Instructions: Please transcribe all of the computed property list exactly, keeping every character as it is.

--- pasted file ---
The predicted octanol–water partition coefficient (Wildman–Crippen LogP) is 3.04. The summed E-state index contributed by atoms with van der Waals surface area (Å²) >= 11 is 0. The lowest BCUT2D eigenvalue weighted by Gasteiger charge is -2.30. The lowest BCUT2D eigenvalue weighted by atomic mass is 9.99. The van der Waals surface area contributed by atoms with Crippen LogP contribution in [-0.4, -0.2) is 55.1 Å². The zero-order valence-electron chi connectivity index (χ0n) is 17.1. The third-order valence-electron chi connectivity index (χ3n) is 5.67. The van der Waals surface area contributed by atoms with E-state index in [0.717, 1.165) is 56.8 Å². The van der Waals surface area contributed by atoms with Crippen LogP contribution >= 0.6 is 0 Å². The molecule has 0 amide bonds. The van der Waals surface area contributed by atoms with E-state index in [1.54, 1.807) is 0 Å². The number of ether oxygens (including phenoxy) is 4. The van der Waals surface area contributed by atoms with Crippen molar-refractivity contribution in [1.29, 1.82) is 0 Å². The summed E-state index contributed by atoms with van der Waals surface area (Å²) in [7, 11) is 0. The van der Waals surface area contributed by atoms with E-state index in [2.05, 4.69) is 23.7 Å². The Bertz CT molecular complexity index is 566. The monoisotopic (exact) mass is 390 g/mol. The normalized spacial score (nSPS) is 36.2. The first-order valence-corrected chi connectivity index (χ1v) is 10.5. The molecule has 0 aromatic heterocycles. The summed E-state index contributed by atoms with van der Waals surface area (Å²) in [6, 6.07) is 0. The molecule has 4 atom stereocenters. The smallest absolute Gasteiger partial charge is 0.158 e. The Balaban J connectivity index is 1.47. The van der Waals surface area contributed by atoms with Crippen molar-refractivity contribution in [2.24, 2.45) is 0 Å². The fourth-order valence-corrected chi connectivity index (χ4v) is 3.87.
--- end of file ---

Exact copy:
The predicted octanol–water partition coefficient (Wildman–Crippen LogP) is 3.04. The summed E-state index contributed by atoms with van der Waals surface area (Å²) >= 11 is 0. The lowest BCUT2D eigenvalue weighted by Gasteiger charge is -2.30. The lowest BCUT2D eigenvalue weighted by atomic mass is 9.99. The van der Waals surface area contributed by atoms with Crippen LogP contribution in [-0.4, -0.2) is 55.1 Å². The zero-order valence-electron chi connectivity index (χ0n) is 17.1. The third-order valence-electron chi connectivity index (χ3n) is 5.67. The van der Waals surface area contributed by atoms with E-state index in [0.717, 1.165) is 56.8 Å². The van der Waals surface area contributed by atoms with Crippen LogP contribution >= 0.6 is 0 Å². The molecule has 0 amide bonds. The van der Waals surface area contributed by atoms with E-state index in [1.54, 1.807) is 0 Å². The number of ether oxygens (including phenoxy) is 4. The van der Waals surface area contributed by atoms with Crippen molar-refractivity contribution in [1.29, 1.82) is 0 Å². The summed E-state index contributed by atoms with van der Waals surface area (Å²) in [7, 11) is 0. The van der Waals surface area contributed by atoms with E-state index in [2.05, 4.69) is 23.7 Å². The Bertz CT molecular complexity index is 566. The monoisotopic (exact) mass is 390 g/mol. The normalized spacial score (nSPS) is 36.2. The first-order valence-corrected chi connectivity index (χ1v) is 10.5. The molecule has 0 aromatic heterocycles. The summed E-state index contributed by atoms with van der Waals surface area (Å²) in [6, 6.07) is 0. The molecule has 4 atom stereocenters. The smallest absolute Gasteiger partial charge is 0.158 e. The Balaban J connectivity index is 1.47. The van der Waals surface area contributed by atoms with Crippen molar-refractivity contribution in [2.24, 2.45) is 0 Å². The fourth-order valence-corrected chi connectivity index (χ4v) is 3.87.